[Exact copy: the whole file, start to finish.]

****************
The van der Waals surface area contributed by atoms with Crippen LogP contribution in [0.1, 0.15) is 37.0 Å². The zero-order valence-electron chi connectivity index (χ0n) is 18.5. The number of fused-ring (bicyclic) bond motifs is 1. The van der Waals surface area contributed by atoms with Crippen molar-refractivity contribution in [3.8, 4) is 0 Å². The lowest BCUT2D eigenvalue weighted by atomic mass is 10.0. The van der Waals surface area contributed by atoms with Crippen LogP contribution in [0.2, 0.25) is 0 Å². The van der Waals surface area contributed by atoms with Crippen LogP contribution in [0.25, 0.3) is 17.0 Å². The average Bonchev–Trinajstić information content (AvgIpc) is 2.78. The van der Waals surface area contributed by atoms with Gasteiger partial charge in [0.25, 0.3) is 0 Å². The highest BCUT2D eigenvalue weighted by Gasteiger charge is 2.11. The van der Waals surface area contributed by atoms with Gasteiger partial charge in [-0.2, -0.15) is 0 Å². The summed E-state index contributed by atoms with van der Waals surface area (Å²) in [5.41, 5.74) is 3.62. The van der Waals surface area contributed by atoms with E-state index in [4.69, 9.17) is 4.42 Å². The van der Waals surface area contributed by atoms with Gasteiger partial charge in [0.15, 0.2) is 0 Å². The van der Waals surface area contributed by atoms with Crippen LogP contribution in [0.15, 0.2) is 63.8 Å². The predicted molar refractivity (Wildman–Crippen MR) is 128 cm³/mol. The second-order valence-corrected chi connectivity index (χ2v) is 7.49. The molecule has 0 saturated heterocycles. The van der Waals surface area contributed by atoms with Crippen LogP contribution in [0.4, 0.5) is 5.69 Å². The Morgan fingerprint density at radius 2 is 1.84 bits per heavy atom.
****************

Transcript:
The van der Waals surface area contributed by atoms with Crippen LogP contribution in [0.1, 0.15) is 37.0 Å². The zero-order valence-electron chi connectivity index (χ0n) is 18.5. The number of fused-ring (bicyclic) bond motifs is 1. The van der Waals surface area contributed by atoms with Crippen molar-refractivity contribution in [3.8, 4) is 0 Å². The lowest BCUT2D eigenvalue weighted by atomic mass is 10.0. The van der Waals surface area contributed by atoms with Crippen LogP contribution in [0.2, 0.25) is 0 Å². The van der Waals surface area contributed by atoms with Crippen LogP contribution in [0.25, 0.3) is 17.0 Å². The average Bonchev–Trinajstić information content (AvgIpc) is 2.78. The van der Waals surface area contributed by atoms with Gasteiger partial charge in [0.25, 0.3) is 0 Å². The highest BCUT2D eigenvalue weighted by Gasteiger charge is 2.11. The van der Waals surface area contributed by atoms with Gasteiger partial charge in [-0.2, -0.15) is 0 Å². The summed E-state index contributed by atoms with van der Waals surface area (Å²) in [5.41, 5.74) is 3.62. The van der Waals surface area contributed by atoms with E-state index in [4.69, 9.17) is 4.42 Å². The van der Waals surface area contributed by atoms with Gasteiger partial charge in [0.15, 0.2) is 0 Å². The van der Waals surface area contributed by atoms with Crippen LogP contribution in [0.15, 0.2) is 63.8 Å². The predicted molar refractivity (Wildman–Crippen MR) is 128 cm³/mol. The second-order valence-corrected chi connectivity index (χ2v) is 7.49. The molecule has 0 saturated heterocycles. The van der Waals surface area contributed by atoms with Crippen LogP contribution in [0.4, 0.5) is 5.69 Å². The Morgan fingerprint density at radius 2 is 1.84 bits per heavy atom.